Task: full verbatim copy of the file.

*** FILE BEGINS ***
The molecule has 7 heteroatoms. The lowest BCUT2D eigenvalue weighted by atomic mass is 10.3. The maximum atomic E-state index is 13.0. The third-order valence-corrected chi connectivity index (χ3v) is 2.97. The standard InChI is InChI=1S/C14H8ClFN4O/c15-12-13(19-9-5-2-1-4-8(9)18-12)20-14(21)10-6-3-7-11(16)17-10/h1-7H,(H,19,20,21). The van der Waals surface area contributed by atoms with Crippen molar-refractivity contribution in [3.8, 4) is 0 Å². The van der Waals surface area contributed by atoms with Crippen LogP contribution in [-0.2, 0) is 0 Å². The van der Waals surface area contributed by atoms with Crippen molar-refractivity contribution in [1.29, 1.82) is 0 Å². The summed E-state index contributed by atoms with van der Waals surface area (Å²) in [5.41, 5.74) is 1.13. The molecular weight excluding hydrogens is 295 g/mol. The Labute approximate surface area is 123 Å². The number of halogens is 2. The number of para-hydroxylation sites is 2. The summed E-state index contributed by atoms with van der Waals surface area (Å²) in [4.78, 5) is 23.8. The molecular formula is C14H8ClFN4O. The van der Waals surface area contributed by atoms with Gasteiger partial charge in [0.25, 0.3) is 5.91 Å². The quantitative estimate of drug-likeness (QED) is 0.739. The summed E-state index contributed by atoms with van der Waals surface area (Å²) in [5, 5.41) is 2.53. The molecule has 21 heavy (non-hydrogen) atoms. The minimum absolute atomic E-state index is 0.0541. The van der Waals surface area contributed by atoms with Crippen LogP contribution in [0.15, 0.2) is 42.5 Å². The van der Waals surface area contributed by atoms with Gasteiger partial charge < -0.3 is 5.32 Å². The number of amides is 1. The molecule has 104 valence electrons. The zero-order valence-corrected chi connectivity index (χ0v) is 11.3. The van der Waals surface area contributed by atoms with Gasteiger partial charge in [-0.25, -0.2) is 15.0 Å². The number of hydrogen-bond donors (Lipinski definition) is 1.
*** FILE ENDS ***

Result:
The molecule has 7 heteroatoms. The lowest BCUT2D eigenvalue weighted by atomic mass is 10.3. The maximum atomic E-state index is 13.0. The third-order valence-corrected chi connectivity index (χ3v) is 2.97. The standard InChI is InChI=1S/C14H8ClFN4O/c15-12-13(19-9-5-2-1-4-8(9)18-12)20-14(21)10-6-3-7-11(16)17-10/h1-7H,(H,19,20,21). The van der Waals surface area contributed by atoms with Crippen molar-refractivity contribution in [3.8, 4) is 0 Å². The van der Waals surface area contributed by atoms with Crippen LogP contribution in [-0.2, 0) is 0 Å². The van der Waals surface area contributed by atoms with Crippen molar-refractivity contribution in [1.29, 1.82) is 0 Å². The summed E-state index contributed by atoms with van der Waals surface area (Å²) in [5.41, 5.74) is 1.13. The molecular weight excluding hydrogens is 295 g/mol. The Labute approximate surface area is 123 Å². The number of halogens is 2. The number of para-hydroxylation sites is 2. The summed E-state index contributed by atoms with van der Waals surface area (Å²) in [4.78, 5) is 23.8. The molecular formula is C14H8ClFN4O. The van der Waals surface area contributed by atoms with Gasteiger partial charge in [0.25, 0.3) is 5.91 Å². The quantitative estimate of drug-likeness (QED) is 0.739. The summed E-state index contributed by atoms with van der Waals surface area (Å²) in [5, 5.41) is 2.53. The molecule has 21 heavy (non-hydrogen) atoms. The minimum absolute atomic E-state index is 0.0541. The van der Waals surface area contributed by atoms with Crippen LogP contribution in [0.15, 0.2) is 42.5 Å². The van der Waals surface area contributed by atoms with Gasteiger partial charge < -0.3 is 5.32 Å². The number of amides is 1. The molecule has 104 valence electrons. The zero-order valence-corrected chi connectivity index (χ0v) is 11.3. The van der Waals surface area contributed by atoms with Gasteiger partial charge in [-0.25, -0.2) is 15.0 Å². The number of hydrogen-bond donors (Lipinski definition) is 1.